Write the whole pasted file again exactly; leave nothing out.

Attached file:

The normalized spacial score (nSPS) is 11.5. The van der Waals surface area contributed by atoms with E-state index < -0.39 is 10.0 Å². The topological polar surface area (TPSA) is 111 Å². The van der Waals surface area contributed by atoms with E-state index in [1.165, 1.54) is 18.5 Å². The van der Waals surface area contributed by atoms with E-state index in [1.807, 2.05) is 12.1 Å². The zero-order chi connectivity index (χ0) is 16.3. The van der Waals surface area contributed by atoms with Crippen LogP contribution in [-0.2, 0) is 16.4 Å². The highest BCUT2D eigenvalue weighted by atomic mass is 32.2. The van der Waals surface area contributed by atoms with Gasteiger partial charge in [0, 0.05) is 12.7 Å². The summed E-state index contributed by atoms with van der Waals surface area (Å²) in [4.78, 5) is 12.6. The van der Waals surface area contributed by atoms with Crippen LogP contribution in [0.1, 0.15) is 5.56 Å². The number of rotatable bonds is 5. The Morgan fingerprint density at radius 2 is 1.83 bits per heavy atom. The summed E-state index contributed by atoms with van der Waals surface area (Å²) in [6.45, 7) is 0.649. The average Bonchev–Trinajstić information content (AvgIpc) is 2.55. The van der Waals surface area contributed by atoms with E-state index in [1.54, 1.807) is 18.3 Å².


The normalized spacial score (nSPS) is 11.5. The van der Waals surface area contributed by atoms with E-state index < -0.39 is 10.0 Å². The topological polar surface area (TPSA) is 111 Å². The van der Waals surface area contributed by atoms with E-state index in [1.165, 1.54) is 18.5 Å². The van der Waals surface area contributed by atoms with E-state index in [1.807, 2.05) is 12.1 Å². The zero-order chi connectivity index (χ0) is 16.3. The van der Waals surface area contributed by atoms with Crippen LogP contribution in [-0.2, 0) is 16.4 Å². The highest BCUT2D eigenvalue weighted by atomic mass is 32.2. The van der Waals surface area contributed by atoms with Gasteiger partial charge in [0, 0.05) is 12.7 Å². The summed E-state index contributed by atoms with van der Waals surface area (Å²) in [4.78, 5) is 12.6. The van der Waals surface area contributed by atoms with Crippen LogP contribution in [0.1, 0.15) is 5.56 Å². The number of rotatable bonds is 5. The Morgan fingerprint density at radius 2 is 1.83 bits per heavy atom. The summed E-state index contributed by atoms with van der Waals surface area (Å²) in [6.45, 7) is 0.649. The average Bonchev–Trinajstić information content (AvgIpc) is 2.55. The van der Waals surface area contributed by atoms with E-state index in [1.54, 1.807) is 18.3 Å².